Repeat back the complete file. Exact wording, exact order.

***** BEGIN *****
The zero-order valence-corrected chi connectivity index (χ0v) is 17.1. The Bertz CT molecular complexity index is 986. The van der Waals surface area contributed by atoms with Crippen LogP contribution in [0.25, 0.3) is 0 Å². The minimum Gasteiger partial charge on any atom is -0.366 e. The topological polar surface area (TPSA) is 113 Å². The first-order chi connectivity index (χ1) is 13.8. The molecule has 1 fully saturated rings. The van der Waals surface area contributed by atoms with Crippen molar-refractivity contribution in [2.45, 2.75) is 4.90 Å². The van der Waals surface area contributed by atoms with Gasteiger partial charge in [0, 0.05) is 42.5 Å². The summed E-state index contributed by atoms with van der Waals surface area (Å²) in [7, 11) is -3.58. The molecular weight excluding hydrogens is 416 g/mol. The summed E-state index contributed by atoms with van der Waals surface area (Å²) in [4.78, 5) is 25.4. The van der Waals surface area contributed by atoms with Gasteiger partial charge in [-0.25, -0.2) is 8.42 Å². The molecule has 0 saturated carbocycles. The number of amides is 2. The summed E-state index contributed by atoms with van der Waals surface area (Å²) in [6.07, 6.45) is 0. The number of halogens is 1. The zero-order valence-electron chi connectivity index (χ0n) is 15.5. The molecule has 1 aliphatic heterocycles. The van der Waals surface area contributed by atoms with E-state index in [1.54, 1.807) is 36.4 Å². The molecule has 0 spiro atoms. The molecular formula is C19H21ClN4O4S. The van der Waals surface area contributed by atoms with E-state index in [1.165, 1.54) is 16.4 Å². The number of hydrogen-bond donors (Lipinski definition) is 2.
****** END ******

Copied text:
The zero-order valence-corrected chi connectivity index (χ0v) is 17.1. The Bertz CT molecular complexity index is 986. The van der Waals surface area contributed by atoms with Crippen LogP contribution in [0.25, 0.3) is 0 Å². The minimum Gasteiger partial charge on any atom is -0.366 e. The topological polar surface area (TPSA) is 113 Å². The first-order chi connectivity index (χ1) is 13.8. The molecule has 1 fully saturated rings. The van der Waals surface area contributed by atoms with Crippen molar-refractivity contribution in [2.45, 2.75) is 4.90 Å². The van der Waals surface area contributed by atoms with Gasteiger partial charge in [0, 0.05) is 42.5 Å². The summed E-state index contributed by atoms with van der Waals surface area (Å²) in [7, 11) is -3.58. The molecular weight excluding hydrogens is 416 g/mol. The summed E-state index contributed by atoms with van der Waals surface area (Å²) in [4.78, 5) is 25.4. The van der Waals surface area contributed by atoms with Gasteiger partial charge in [-0.25, -0.2) is 8.42 Å². The molecule has 0 saturated carbocycles. The number of amides is 2. The summed E-state index contributed by atoms with van der Waals surface area (Å²) in [6.07, 6.45) is 0. The number of halogens is 1. The zero-order valence-electron chi connectivity index (χ0n) is 15.5. The molecule has 1 aliphatic heterocycles. The van der Waals surface area contributed by atoms with E-state index in [1.54, 1.807) is 36.4 Å². The molecule has 0 spiro atoms. The molecular formula is C19H21ClN4O4S. The van der Waals surface area contributed by atoms with E-state index in [1.165, 1.54) is 16.4 Å². The number of hydrogen-bond donors (Lipinski definition) is 2.